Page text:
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01.11.2016 | review article | Ausgabe 21-22/2016 Open Access

Wiener klinische Wochenschrift 21-22/2016

Neuromuscular electrical stimulation of the thighs in cardiac patients with implantable cardioverter defibrillators

Zeitschrift:
Wiener klinische Wochenschrift > Ausgabe 21-22/2016
Autoren:
Dr. Fadime Cenik, Dr. Dieter Schoberwalter, Dr. Mohammad Keilani, Dr. Bruno Maehr, Univ. Prof. Dr. Michael Wolzt, Dr. Maximilian Marhold, MBA, MSc Univ. Prof. Dr. Richard Crevenna
Wichtige Hinweise
Dr. Fadime Cenik and Dr. Dieter Schoberwalter have contributed equally.

Introduction

Typical symptoms of severe congestive chronic heart failure (CHF) are dyspnea, edema, weakness, and reduced functional capacity of skeletal muscles, which can result in cardiac cachexia [ 14]. Cardiac cachexia is a serious complication of CHF with a high morbidity and mortality, and is characterized by significant weight loss and muscle wasting [ 1, 2]. CHF-related muscle wasting is the result of an ongoing imbalance in the activation of anabolic and catabolic pathways [ 3, 5, 6]. This imbalance is caused by a series of immunologic, metabolic, and neuro-hormonal processes [ 2, 6, 7]. Efficient multidisciplinary care seems to be pivotal for disease management in this patient group [ 8].
Muscular strength of the thighs has been shown to be a predictor of long-term survival in CHF [ 1, 9, 10]. Patients with advanced CHF (New York Heart Association, NYHA, class IV) are generally excluded from active exercise to maintain muscle mass and functional capacity of skeletal muscle, namely endurance capacity and muscular strength [ 1, 10]. The physical treatment modality of neuromuscular electrical stimulation (NMES)—evoking muscle contractions by using electrical stimulation—is an established method to prevent atrophy of skeletal muscles [ 1113]. It can be seen as an alternative option to active endurance and strength exercise for patients who are not allowed (contraindication) or unable (immobilization) to perform active exercise [ 1417]. NMES leads to improvements in endurance capacity, muscular strength, and cross-sectional area of thigh muscles in patients with CHF, and has therefore been shown to be an effective option for “passive” exercise in these patients [ 1719]. NMES has been described to effectively substitute, promote, or complement active exercise and increase adherence to rehabilitation protocols, especially for end-stage cardiac patients [ 17, 20]. Nevertheless, despite its benefits for exercise capacity and quality of life, NMES is currently underutilized in patients with CHF [ 21].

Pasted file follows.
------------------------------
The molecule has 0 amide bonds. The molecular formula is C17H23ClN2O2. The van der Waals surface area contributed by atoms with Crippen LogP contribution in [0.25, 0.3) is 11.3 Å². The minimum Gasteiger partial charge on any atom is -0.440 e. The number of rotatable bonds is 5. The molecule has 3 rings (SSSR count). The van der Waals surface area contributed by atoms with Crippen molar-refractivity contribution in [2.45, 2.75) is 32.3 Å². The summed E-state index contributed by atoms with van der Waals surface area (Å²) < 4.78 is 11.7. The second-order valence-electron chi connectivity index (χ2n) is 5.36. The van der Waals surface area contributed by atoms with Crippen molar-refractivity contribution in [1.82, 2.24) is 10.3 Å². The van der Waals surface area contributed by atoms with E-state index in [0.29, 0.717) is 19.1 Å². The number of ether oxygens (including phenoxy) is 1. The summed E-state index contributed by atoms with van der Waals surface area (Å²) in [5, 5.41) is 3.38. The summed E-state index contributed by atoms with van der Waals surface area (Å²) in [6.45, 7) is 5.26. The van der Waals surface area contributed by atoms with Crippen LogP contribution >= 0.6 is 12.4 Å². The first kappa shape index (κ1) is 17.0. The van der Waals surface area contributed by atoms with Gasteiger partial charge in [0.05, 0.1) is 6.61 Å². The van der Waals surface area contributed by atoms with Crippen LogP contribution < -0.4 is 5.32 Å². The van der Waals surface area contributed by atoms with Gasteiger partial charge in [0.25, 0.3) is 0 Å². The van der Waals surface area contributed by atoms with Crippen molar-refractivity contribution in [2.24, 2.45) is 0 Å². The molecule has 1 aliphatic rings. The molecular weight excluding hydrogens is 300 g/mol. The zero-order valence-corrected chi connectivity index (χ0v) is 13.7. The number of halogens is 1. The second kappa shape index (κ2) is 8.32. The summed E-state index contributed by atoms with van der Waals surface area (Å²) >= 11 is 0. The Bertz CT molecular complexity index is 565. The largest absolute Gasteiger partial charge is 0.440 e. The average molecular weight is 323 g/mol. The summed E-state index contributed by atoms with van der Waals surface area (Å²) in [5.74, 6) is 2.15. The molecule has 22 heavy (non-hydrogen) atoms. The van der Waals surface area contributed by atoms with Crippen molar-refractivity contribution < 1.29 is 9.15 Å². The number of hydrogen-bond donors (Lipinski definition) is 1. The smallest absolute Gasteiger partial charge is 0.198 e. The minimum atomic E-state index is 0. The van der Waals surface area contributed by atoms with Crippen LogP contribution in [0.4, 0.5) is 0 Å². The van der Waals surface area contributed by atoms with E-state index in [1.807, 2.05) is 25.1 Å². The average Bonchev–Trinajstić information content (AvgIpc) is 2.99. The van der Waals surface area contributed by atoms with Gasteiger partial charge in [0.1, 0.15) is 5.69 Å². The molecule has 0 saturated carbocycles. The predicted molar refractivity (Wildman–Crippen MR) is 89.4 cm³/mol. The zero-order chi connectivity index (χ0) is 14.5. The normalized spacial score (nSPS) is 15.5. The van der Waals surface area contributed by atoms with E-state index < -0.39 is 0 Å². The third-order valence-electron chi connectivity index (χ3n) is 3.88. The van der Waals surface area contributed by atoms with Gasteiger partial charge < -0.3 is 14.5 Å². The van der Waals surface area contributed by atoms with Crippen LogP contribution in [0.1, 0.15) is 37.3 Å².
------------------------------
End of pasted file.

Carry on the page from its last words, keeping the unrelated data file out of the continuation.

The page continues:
However, about 20 percent of CHF patients carry active electronic implants such as implantable cardioverter defibrillators (ICDs). Therefore, there is an existing and remaining concern of whether NMES can be applied in these patients, due to fear of electromagnetic interference (EMI). EMI can cause oversensing and lead to inappropriate therapies in ICD patients, resulting in arrhythmias and/or painful shocks [ 2224]. These patients are generally advised to avoid exposure to electrical currents and electromagnetic sources, even though ICDs seem to be less sensitive to interference than pacemakers [ 25].
Pilot safety studies performed at the beginning of this century, designed to test the safety of NMES in patients with bipolar sensing by ICD lead systems, have shown that NMES treatment of knee extensor and flexor muscles seems to be safe and feasible in patients with bipolar sensing ICDs, providing that an individual risk is excluded before application [ 26, 27]. Nevertheless, several reports exist of inappropriate therapies/shocks due to interactions with electronic devices or electrical stimulation therapy leading to EMI [ 2830].
This review aims to summarize and update knowledge from the scientific literature concerning NMES of thighs in ICD patients.

Methods

A systematic review of the existing scientific literature was performed, including the electronic databases PubMed, MEDLINE, and SCOPUS. Electronic searches were conducted for the time period from 1966 to March 31, 2016. Trials with the keywords “Implanted Cardioverter Defibrillator”, “ICD”, “Neuromuscular stimulation”, “NMES”, “Functional electrical stimulation”, “FES”, and “Functional muscular stimulation” were extracted and considered for inclusion in the review. Furthermore, the combinations “Physical therapy and ICD and EMI” and “Physical therapy and ICD and Interference”, were also checked for inclusion in the review.